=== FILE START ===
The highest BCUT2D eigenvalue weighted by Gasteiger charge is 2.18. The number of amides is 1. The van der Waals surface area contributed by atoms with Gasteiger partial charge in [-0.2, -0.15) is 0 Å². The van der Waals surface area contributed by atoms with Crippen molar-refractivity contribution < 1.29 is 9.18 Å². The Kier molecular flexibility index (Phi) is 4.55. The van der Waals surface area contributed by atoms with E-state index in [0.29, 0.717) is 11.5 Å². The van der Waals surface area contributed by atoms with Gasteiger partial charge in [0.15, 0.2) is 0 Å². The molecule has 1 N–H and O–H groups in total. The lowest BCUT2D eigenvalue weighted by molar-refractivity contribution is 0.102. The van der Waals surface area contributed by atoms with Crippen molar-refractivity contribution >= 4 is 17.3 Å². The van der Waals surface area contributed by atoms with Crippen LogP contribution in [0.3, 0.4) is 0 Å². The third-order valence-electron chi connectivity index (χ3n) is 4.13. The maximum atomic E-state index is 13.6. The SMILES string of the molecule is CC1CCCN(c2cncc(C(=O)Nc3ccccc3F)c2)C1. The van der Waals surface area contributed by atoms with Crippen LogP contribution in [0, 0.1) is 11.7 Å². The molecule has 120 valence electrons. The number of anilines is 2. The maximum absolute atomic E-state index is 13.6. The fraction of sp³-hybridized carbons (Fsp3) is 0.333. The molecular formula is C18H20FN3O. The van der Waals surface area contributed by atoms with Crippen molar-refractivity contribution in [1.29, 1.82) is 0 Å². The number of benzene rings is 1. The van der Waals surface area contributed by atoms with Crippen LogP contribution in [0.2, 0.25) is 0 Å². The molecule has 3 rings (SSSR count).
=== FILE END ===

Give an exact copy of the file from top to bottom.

The highest BCUT2D eigenvalue weighted by Gasteiger charge is 2.18. The number of amides is 1. The van der Waals surface area contributed by atoms with Gasteiger partial charge in [-0.2, -0.15) is 0 Å². The van der Waals surface area contributed by atoms with Crippen molar-refractivity contribution < 1.29 is 9.18 Å². The Kier molecular flexibility index (Phi) is 4.55. The van der Waals surface area contributed by atoms with E-state index in [0.29, 0.717) is 11.5 Å². The van der Waals surface area contributed by atoms with Gasteiger partial charge in [0.15, 0.2) is 0 Å². The molecule has 1 N–H and O–H groups in total. The lowest BCUT2D eigenvalue weighted by molar-refractivity contribution is 0.102. The van der Waals surface area contributed by atoms with Crippen molar-refractivity contribution >= 4 is 17.3 Å². The van der Waals surface area contributed by atoms with Crippen LogP contribution in [0.3, 0.4) is 0 Å². The third-order valence-electron chi connectivity index (χ3n) is 4.13. The maximum atomic E-state index is 13.6. The SMILES string of the molecule is CC1CCCN(c2cncc(C(=O)Nc3ccccc3F)c2)C1. The van der Waals surface area contributed by atoms with Crippen LogP contribution in [0, 0.1) is 11.7 Å². The molecule has 120 valence electrons. The number of anilines is 2. The maximum absolute atomic E-state index is 13.6. The fraction of sp³-hybridized carbons (Fsp3) is 0.333. The molecular formula is C18H20FN3O. The van der Waals surface area contributed by atoms with Crippen molar-refractivity contribution in [1.29, 1.82) is 0 Å². The number of benzene rings is 1. The van der Waals surface area contributed by atoms with Crippen LogP contribution in [0.2, 0.25) is 0 Å². The molecule has 3 rings (SSSR count).